CHESTER — Groups throughout the city that Martin Luther King Jr. called home for three formative years of his life were out for service projects on the national holiday that bears his name. Chester Housing Authority and New Integration Accommodations continued its reusable bag initiative launched in late 2019 by blanketing city residences with a one-off “Reclaiming Chester’s King” bag, while students at Widener University continued the school’s annual Day of Service initiative.
Roughly 250 volunteers operated out of eight sites to distribute 2,200 reusable bags bearing King’s image Monday morning for the Reclaiming Chester’s King project. Ulysses Slaughter, CHA consultant and co-founder of the New Integrations Accommodations, called the MLK Day event a natural extension of the “Bag It Chester” initiative launched last fall to distribute reusable bags throughout the city.
“Dr. King talked about the three evils of militarism, racism and materialism, and plastic bags are directly resulting from our materialism,” said Slaughter. “This was a great opportunity to draw attention to his ideas around human brotherhood and sustainability and the idea of interconnectedness … in the same way we’ll be annihilated through war, we will be annihilated because we have not cared for the planet.”
“I’m happy to report that Chester today was a magnet for events surround MLK as it should be,” said CHA Executive Director Steven Fischer, noting groups and public officials from around Delaware County were in attendance. “King spent three years of his young life studying here … this holiday, in particular for Delaware County, is Chester’s holiday.”
The distribution concluded with a reflection period and group reading of King’s speeches at the MJ Freed Theater in the 600 block of Avenue of the States. With groups of school children present for the event, Slaughter called the reusable bag initiatives “a small thing but a big difference in the world they will inherit.”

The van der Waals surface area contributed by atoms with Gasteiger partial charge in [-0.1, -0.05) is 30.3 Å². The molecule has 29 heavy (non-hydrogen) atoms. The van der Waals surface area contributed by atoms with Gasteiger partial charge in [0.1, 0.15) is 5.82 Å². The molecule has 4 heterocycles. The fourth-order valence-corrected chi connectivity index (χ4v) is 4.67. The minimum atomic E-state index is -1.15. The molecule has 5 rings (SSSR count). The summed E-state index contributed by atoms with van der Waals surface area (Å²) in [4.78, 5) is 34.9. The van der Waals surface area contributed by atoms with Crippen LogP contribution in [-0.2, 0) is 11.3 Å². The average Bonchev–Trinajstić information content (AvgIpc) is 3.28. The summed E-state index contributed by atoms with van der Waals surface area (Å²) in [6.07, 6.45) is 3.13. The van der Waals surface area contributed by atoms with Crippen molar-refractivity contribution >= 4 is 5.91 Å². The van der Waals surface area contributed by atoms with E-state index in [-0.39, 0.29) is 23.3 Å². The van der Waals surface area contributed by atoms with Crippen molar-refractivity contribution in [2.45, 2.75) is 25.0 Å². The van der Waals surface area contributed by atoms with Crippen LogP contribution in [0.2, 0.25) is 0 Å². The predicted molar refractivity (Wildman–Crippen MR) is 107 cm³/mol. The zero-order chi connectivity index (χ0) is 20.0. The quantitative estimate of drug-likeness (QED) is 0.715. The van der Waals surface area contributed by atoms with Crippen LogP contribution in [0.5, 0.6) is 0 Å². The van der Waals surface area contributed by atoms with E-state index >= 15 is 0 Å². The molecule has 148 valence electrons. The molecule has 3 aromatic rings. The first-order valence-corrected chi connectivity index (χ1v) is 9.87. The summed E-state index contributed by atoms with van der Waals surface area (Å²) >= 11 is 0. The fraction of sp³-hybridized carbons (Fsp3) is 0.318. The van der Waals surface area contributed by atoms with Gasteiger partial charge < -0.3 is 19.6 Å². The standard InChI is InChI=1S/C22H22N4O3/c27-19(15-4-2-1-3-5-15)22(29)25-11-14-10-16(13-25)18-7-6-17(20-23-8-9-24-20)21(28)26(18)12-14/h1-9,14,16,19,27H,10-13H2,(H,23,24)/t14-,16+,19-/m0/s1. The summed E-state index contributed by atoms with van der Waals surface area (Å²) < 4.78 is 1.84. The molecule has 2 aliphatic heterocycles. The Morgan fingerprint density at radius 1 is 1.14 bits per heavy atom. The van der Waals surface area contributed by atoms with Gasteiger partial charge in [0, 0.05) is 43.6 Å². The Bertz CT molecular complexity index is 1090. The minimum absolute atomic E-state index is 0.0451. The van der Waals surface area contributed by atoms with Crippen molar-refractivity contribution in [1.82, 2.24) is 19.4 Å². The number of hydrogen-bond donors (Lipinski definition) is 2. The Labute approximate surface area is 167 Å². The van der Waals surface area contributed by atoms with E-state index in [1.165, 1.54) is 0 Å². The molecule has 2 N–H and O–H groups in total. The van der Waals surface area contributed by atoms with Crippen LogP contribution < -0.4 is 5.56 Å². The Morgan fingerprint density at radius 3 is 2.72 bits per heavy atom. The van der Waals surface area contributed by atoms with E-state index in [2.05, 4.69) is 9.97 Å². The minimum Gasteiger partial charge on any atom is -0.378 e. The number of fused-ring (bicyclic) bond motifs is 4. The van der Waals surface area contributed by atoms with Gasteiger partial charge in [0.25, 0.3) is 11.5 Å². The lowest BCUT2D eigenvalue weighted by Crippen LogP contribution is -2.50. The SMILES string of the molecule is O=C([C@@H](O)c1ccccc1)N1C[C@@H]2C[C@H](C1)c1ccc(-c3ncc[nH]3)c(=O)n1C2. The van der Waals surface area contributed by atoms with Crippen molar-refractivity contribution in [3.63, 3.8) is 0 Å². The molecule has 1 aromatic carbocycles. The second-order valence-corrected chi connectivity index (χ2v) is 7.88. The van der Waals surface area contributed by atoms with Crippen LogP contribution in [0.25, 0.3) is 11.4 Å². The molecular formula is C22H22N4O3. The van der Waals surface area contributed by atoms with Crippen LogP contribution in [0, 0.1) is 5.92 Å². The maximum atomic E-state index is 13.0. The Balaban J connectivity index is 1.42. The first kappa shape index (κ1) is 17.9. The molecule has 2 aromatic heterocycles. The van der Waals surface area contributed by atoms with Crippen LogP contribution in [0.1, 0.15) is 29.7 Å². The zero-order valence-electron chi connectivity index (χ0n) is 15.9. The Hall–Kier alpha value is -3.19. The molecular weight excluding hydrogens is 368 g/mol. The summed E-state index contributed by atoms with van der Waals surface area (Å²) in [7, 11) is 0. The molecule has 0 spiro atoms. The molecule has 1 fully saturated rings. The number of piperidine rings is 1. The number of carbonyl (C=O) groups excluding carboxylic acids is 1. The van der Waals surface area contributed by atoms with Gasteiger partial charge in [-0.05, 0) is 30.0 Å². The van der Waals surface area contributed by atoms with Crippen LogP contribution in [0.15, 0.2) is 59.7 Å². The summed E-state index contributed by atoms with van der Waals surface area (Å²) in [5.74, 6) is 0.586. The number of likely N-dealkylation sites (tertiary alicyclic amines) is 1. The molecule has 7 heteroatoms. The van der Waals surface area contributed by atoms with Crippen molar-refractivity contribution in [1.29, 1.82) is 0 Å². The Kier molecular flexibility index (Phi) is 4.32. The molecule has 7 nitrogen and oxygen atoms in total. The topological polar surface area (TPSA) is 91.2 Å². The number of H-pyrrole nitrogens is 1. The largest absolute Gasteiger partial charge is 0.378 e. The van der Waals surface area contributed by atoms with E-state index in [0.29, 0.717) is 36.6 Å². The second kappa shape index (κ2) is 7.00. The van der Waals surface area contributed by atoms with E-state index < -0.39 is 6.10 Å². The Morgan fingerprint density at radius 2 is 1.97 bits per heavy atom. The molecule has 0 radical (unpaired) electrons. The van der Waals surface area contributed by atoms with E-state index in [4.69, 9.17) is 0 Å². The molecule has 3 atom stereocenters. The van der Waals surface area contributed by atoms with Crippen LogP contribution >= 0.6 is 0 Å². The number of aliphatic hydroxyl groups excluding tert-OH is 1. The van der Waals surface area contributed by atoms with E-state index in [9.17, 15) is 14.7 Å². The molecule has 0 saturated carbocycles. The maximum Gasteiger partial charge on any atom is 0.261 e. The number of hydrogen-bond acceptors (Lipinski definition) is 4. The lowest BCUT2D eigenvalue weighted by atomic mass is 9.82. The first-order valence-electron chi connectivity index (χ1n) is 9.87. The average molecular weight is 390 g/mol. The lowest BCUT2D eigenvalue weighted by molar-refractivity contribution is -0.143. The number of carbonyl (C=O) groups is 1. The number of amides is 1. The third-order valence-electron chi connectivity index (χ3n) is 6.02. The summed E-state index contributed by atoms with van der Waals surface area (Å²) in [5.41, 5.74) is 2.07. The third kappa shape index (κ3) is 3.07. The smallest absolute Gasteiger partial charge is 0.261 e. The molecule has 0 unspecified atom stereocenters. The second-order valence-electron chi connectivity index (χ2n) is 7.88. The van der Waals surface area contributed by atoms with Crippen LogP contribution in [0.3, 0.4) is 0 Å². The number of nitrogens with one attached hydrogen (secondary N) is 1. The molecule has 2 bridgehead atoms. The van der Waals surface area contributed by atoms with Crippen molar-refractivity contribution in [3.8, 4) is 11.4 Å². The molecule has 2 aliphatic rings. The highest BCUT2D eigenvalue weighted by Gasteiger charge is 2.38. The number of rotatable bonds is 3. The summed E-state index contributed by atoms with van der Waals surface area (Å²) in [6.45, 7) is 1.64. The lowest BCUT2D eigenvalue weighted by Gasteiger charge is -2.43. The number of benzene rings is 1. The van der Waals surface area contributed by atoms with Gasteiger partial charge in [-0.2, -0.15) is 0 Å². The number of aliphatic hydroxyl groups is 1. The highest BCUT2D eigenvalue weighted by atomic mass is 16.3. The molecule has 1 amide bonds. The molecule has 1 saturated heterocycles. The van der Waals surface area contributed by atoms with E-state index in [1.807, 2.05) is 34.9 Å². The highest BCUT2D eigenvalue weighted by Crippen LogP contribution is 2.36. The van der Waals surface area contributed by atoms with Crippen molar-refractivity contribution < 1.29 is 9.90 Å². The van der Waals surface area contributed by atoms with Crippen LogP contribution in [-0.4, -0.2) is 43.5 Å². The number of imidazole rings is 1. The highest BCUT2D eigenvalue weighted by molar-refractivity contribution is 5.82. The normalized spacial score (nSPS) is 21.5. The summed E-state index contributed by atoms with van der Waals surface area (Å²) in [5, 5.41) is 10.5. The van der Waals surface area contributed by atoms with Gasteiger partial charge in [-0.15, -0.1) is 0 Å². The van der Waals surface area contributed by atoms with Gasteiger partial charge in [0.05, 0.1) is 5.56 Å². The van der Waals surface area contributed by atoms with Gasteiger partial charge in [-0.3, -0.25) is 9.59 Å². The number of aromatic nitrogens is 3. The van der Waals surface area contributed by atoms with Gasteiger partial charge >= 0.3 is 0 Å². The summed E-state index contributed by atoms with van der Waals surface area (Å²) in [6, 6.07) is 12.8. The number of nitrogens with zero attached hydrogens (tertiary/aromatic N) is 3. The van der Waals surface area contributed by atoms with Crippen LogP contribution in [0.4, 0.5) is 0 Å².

“People were talking about Dr. King’s dream,” he said. “King’s dream was not about him; his dream was for those that would come after him.”
Among the groups participating were Penn State Brandywine, Widener University, CASA Youth Advocates, Family Inc., Chester Made, Salvation Army, Chester Educational Foundation, Providence Meetinghouse, Media Fellowship House, and West Chester Friends School. Event organizers invited the West Chester Friends School students based on their successful campaign to ban single-use plastic bags from West Chester Borough.
Organizers reported no conflicts or other incidents occurred during the distribution to city homes and passing pedestrians. “It makes you believe in the possibility that this won’t be a special event but an everyday occurrence,” Slaughter said of the groups from varying backgrounds collaborating on the project and walking many of the city’s neighborhoods. The West End saw extensive coverage, with Calvary Baptist Church – where King preached during his time at Crozer Theological Seminary in Upland – serving as one of the distribution sites.
“Even for those who spend time in Chester, that was a new experience for them – to be on the block, so to speak,” said Slaughter. “Rarely will you see people walk down Third and Flower, Ninth and Lloyd – not the arteries but the capillaries.”
Slaughter hopes the message of “authentic respect and authentic inclusion” will further permeate the city, along with a general recognition of King’s time in Chester as a formative period his later work.
“That’s one of the reasons we called this ‘Reclaiming Chester’s King.’ There’s a way that he gets lost in the world stage and people don’t see the connection to him in Chester. It’s almost like it never happened,” Slaughter said.